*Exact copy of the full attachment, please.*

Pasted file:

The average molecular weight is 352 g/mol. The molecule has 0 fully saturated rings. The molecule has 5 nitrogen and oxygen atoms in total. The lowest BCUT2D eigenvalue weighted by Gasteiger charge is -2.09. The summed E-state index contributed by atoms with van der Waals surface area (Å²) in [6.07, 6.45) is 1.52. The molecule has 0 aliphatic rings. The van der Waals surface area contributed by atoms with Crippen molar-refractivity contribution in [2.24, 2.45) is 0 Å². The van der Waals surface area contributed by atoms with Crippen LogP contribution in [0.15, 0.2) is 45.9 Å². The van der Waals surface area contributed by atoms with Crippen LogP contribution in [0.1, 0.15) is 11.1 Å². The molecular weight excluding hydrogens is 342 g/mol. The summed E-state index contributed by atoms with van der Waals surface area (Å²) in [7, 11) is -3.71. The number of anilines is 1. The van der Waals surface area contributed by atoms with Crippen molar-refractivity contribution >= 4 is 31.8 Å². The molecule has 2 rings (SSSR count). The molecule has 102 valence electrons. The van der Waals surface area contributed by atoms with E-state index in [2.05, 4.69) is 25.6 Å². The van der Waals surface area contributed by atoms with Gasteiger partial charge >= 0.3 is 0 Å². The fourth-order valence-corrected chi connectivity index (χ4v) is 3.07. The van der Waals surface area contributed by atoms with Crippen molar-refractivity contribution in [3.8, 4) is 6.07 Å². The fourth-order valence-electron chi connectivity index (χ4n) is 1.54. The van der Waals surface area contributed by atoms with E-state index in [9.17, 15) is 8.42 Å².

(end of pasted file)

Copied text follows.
The average molecular weight is 352 g/mol. The molecule has 0 fully saturated rings. The molecule has 5 nitrogen and oxygen atoms in total. The lowest BCUT2D eigenvalue weighted by Gasteiger charge is -2.09. The summed E-state index contributed by atoms with van der Waals surface area (Å²) in [6.07, 6.45) is 1.52. The molecule has 0 aliphatic rings. The van der Waals surface area contributed by atoms with Crippen molar-refractivity contribution in [2.24, 2.45) is 0 Å². The van der Waals surface area contributed by atoms with Crippen LogP contribution in [0.15, 0.2) is 45.9 Å². The van der Waals surface area contributed by atoms with Crippen LogP contribution in [0.1, 0.15) is 11.1 Å². The molecular weight excluding hydrogens is 342 g/mol. The summed E-state index contributed by atoms with van der Waals surface area (Å²) in [7, 11) is -3.71. The number of anilines is 1. The van der Waals surface area contributed by atoms with Crippen molar-refractivity contribution >= 4 is 31.8 Å². The molecule has 2 rings (SSSR count). The molecule has 102 valence electrons. The van der Waals surface area contributed by atoms with E-state index in [2.05, 4.69) is 25.6 Å². The van der Waals surface area contributed by atoms with Gasteiger partial charge >= 0.3 is 0 Å². The fourth-order valence-corrected chi connectivity index (χ4v) is 3.07. The van der Waals surface area contributed by atoms with Crippen molar-refractivity contribution in [3.8, 4) is 6.07 Å². The fourth-order valence-electron chi connectivity index (χ4n) is 1.54. The van der Waals surface area contributed by atoms with E-state index in [9.17, 15) is 8.42 Å².